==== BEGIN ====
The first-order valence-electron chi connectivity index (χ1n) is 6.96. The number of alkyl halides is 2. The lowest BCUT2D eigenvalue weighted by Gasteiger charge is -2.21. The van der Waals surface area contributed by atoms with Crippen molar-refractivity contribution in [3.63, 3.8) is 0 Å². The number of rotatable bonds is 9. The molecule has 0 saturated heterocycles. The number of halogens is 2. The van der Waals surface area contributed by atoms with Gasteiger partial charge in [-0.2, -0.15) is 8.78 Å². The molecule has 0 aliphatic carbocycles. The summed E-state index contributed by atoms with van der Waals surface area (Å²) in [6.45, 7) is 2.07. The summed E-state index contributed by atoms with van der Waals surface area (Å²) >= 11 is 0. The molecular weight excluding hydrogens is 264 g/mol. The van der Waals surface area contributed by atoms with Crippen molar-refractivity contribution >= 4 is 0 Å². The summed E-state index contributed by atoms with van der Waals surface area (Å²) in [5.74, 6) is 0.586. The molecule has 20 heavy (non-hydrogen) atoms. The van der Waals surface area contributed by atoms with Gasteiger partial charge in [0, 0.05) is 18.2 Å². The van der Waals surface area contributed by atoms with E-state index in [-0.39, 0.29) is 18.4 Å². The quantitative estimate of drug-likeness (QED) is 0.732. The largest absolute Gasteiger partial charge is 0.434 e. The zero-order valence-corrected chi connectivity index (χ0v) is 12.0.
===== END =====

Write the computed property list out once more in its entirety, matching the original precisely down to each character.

The first-order valence-electron chi connectivity index (χ1n) is 6.96. The number of alkyl halides is 2. The lowest BCUT2D eigenvalue weighted by Gasteiger charge is -2.21. The van der Waals surface area contributed by atoms with Crippen molar-refractivity contribution in [3.63, 3.8) is 0 Å². The number of rotatable bonds is 9. The molecule has 0 saturated heterocycles. The number of halogens is 2. The van der Waals surface area contributed by atoms with Gasteiger partial charge in [-0.2, -0.15) is 8.78 Å². The molecule has 0 aliphatic carbocycles. The summed E-state index contributed by atoms with van der Waals surface area (Å²) in [6.45, 7) is 2.07. The summed E-state index contributed by atoms with van der Waals surface area (Å²) >= 11 is 0. The molecular weight excluding hydrogens is 264 g/mol. The van der Waals surface area contributed by atoms with Crippen molar-refractivity contribution >= 4 is 0 Å². The summed E-state index contributed by atoms with van der Waals surface area (Å²) in [5.74, 6) is 0.586. The molecule has 20 heavy (non-hydrogen) atoms. The van der Waals surface area contributed by atoms with Gasteiger partial charge in [0, 0.05) is 18.2 Å². The van der Waals surface area contributed by atoms with E-state index in [-0.39, 0.29) is 18.4 Å². The quantitative estimate of drug-likeness (QED) is 0.732. The largest absolute Gasteiger partial charge is 0.434 e. The zero-order valence-corrected chi connectivity index (χ0v) is 12.0.